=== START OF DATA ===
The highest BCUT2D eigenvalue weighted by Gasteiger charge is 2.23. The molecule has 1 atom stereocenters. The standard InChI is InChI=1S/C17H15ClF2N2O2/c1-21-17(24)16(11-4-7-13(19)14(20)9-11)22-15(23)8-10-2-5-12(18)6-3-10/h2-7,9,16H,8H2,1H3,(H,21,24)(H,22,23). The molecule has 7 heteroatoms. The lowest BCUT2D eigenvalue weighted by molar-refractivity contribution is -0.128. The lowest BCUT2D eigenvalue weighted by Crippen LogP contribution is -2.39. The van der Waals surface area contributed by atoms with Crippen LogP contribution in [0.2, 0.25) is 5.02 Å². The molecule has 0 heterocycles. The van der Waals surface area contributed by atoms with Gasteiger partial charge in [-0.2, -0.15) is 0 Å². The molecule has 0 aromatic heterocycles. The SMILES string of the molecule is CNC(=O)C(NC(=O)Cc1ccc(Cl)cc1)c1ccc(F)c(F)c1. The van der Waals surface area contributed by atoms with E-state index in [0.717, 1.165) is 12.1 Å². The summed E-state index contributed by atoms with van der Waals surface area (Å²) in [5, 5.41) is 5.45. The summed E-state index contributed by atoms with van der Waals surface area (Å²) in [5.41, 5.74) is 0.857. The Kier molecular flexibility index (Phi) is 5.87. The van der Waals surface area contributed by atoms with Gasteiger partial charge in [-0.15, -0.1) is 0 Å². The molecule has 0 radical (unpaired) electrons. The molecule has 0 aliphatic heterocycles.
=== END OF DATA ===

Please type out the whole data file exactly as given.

The highest BCUT2D eigenvalue weighted by Gasteiger charge is 2.23. The molecule has 1 atom stereocenters. The standard InChI is InChI=1S/C17H15ClF2N2O2/c1-21-17(24)16(11-4-7-13(19)14(20)9-11)22-15(23)8-10-2-5-12(18)6-3-10/h2-7,9,16H,8H2,1H3,(H,21,24)(H,22,23). The molecule has 7 heteroatoms. The lowest BCUT2D eigenvalue weighted by molar-refractivity contribution is -0.128. The lowest BCUT2D eigenvalue weighted by Crippen LogP contribution is -2.39. The van der Waals surface area contributed by atoms with Crippen LogP contribution in [0.2, 0.25) is 5.02 Å². The molecule has 0 heterocycles. The van der Waals surface area contributed by atoms with Gasteiger partial charge in [-0.2, -0.15) is 0 Å². The molecule has 0 aromatic heterocycles. The SMILES string of the molecule is CNC(=O)C(NC(=O)Cc1ccc(Cl)cc1)c1ccc(F)c(F)c1. The van der Waals surface area contributed by atoms with E-state index in [0.717, 1.165) is 12.1 Å². The summed E-state index contributed by atoms with van der Waals surface area (Å²) in [5, 5.41) is 5.45. The summed E-state index contributed by atoms with van der Waals surface area (Å²) in [5.41, 5.74) is 0.857. The Kier molecular flexibility index (Phi) is 5.87. The van der Waals surface area contributed by atoms with Gasteiger partial charge in [-0.15, -0.1) is 0 Å². The molecule has 0 radical (unpaired) electrons. The molecule has 0 aliphatic heterocycles.